The idea for Randy Hetrick's business, TRX Training, came to him in a warehouse in Southeast Asia. A Navy SEAL, Hetrick was preparing for a counter-piracy mission and wanted to make sure his team stayed fit while overseas.
The contraption consisted of an old jiu-jitsu belt he mistakenly brought in his bag and some extra parachute webbing. He tied a knot and threw the straps over the door, using it to do weight training exercises like pull-ups and curls. The gear kept him and his team members in shape and ready for duty while deployed for weeks in remote areas across the world.
About four years later, after 14 years of service, Hetrick returned home, got an MBA from Stanford, and launched TRX. The prototype created in Asia wasn't too far from the suspension training gear that you see hanging from the ceiling at your local gym. In its eighth year, the company now brings in more than $50 million in annual revenue.
Hetrick is one of many veterans-turned entrepreneurs. The Small Business Association says that nearly 1 in 10 of all American businesses are owned by veterans.
And many of those veteran business owners often hire other vets.
Hetrick, for example, has at least 20 veterans on staff -- about 20% of his workforce -- because he knows they're accountable, resourceful and can work well with teams.
Yet, many ex-military members don't always find it that easy to land a job. Over the past several years, veterans have faced an unfriendly job market. The latest unemployment rate for veterans who have served since 9/11 stands at 10%, while the unemployment rate for the non-veteran population is 6.8%.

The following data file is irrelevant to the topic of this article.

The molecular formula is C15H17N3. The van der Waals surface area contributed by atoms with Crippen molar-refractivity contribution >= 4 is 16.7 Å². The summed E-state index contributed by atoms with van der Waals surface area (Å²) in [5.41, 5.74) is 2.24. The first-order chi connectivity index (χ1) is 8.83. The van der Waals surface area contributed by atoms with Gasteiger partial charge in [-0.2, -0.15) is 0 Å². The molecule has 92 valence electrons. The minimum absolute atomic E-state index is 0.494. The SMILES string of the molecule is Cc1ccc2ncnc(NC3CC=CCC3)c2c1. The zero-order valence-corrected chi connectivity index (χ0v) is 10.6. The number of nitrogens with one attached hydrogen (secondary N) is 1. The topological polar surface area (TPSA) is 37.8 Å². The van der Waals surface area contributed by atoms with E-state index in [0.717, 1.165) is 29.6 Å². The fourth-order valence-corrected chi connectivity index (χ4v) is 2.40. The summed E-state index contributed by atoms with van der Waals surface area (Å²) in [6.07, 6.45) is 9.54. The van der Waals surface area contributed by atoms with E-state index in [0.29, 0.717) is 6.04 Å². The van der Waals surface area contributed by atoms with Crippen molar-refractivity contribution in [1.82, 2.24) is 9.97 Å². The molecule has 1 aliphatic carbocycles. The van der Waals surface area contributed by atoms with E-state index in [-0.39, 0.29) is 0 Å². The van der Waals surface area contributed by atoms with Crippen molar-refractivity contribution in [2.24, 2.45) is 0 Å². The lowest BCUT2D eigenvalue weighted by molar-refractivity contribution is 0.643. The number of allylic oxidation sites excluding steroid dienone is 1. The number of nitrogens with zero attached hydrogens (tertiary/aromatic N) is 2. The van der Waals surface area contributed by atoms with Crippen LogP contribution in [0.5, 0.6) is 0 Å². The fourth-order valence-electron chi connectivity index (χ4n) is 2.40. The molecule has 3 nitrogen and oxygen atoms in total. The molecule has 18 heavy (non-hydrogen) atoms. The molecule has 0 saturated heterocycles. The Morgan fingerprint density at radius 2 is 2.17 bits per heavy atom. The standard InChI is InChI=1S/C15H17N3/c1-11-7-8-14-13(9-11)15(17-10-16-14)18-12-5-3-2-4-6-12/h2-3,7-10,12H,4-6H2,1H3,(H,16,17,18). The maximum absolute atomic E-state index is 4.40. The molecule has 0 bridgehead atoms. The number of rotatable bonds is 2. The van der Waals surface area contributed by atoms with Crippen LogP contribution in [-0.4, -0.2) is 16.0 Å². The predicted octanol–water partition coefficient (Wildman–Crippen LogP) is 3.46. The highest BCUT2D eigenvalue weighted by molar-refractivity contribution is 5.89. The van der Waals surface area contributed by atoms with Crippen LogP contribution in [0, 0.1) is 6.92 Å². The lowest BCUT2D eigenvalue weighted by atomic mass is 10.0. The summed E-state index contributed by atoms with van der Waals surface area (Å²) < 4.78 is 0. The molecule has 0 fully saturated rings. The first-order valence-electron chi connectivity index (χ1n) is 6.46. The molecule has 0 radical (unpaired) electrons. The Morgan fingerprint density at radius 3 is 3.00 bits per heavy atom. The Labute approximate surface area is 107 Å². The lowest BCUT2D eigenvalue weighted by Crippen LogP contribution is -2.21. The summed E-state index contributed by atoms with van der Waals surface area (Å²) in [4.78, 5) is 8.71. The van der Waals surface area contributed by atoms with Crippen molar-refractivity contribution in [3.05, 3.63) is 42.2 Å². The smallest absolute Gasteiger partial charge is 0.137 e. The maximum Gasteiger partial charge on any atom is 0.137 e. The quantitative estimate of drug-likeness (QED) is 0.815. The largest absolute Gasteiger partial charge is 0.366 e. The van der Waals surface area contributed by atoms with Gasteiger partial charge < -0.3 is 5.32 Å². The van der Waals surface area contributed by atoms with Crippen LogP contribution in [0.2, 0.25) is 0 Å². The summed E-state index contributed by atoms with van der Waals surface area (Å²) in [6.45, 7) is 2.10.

Part of the problem: Veterans don't know where to look and they don't know how to market themselves, said Eric Eversole, the executive director of Hiring Our Heroes. Many have trouble explaining what they did in the military in civilian terms, he said.
"Companies want to hire veterans, but they're often looking for a particular skill set," Eversole said.
So Hiring Our Heroes aims to help service members identify skills they may have and match them with a company looking for the same, even before leaving the military. But veterans also have valuable intangible skills like leadership.
"One thing the military does really well is provide leadership training and education," said Ken Taylor, another former Navy SEAL. He was one of Hetrick's first hires. Leading a group was something Taylor did every day in the service.
"The guy had never been in business, but has led a lot of initiatives and approaches them like he would preparing his troop for an operation," Hetrick said.
Despite his lack of sales experience (he was a theater major before serving 20 years in the military), Taylor now heads government accounts for TRX, one of the largest parts of the company.
"They can make a tough decision in what can be a very chaotic environment, and that's a valuable skill for business," he said.